The unmet demand for quality reporting

Last autumn I spent an unexpected amount of time in Witney Methodist Church. No, I hadn’t suddenly become religious; I was reporting a public inquiry into a local planning issue and the Methodist Church was where it took place.

The inquiry, into the compulsory purchase of land required for the Cogges Link Road, went on for 17 days (not including the non-starter of a first day), so I had to do a lot of juggling to fit it around my paid work. And it makes me angry that I had to.

If the compulsory purchase of the land goes ahead, it’s a significant step towards Oxfordshire County Council building a road that would have a big, irreversible impact on the town where I live. If you’re a Witney resident, whether or not you want the road to go ahead, the outcome of the inquiry will affect you.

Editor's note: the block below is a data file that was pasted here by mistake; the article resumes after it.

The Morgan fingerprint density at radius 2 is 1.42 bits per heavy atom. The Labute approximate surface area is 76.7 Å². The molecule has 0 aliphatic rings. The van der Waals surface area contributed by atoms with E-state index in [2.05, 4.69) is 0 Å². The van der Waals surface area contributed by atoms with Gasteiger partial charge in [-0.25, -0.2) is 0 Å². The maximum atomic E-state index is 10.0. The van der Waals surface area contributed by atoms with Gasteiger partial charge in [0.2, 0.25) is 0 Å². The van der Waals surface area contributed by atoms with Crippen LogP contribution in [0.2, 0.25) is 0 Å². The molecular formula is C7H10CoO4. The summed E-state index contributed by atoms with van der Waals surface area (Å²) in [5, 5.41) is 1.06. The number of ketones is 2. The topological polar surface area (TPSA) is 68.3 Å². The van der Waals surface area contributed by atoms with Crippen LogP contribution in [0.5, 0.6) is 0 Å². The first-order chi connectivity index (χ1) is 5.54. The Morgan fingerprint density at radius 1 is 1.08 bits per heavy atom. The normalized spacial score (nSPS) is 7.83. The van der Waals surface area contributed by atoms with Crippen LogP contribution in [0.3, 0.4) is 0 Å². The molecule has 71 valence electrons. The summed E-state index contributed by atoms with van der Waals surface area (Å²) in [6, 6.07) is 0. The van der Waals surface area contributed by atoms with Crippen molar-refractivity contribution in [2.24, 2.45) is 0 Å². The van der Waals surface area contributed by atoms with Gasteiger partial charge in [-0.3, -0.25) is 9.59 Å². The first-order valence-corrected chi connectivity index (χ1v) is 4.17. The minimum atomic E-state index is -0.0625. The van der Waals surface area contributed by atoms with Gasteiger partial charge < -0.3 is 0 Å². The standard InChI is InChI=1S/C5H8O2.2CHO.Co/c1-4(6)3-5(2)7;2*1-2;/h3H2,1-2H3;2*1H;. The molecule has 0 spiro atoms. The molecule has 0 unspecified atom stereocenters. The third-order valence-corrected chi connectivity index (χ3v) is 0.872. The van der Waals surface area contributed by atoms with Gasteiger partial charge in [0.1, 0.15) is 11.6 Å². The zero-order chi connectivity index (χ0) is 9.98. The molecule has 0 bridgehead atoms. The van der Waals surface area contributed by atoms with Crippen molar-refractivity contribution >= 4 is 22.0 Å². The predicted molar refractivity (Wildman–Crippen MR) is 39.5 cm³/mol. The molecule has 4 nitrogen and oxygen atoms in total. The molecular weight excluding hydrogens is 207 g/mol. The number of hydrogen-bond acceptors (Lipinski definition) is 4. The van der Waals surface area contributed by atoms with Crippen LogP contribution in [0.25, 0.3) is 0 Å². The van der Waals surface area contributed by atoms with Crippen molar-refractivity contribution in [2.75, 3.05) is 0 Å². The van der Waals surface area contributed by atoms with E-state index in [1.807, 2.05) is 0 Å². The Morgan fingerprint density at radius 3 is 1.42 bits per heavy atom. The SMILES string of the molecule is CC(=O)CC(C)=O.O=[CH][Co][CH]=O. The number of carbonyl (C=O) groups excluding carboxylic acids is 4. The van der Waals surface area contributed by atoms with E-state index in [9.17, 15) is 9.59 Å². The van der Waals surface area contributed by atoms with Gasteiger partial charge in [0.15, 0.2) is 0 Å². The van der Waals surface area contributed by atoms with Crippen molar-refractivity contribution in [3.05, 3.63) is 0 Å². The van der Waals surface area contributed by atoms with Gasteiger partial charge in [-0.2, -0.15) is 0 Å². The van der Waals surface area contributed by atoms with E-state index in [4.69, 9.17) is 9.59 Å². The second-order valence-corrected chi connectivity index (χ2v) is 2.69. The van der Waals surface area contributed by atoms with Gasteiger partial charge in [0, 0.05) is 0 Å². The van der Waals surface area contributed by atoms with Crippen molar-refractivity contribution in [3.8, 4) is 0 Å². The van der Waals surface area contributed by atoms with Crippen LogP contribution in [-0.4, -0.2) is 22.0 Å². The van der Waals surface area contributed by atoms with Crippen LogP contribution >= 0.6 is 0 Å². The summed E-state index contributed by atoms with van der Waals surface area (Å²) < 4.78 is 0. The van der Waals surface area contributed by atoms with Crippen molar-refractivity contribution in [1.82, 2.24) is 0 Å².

However, this big, important story simply didn’t get reported properly. The shambolic first day got attention from the Oxford Mail, the Oxfordshire Guardian and the BBC, partly because it was their best chance of getting some protest-y looking pictures. (The woman pictured in that Oxfordshire Guardian story is me.) But once the inquiry got properly under way, reporters from local news outlets were nowhere to be seen.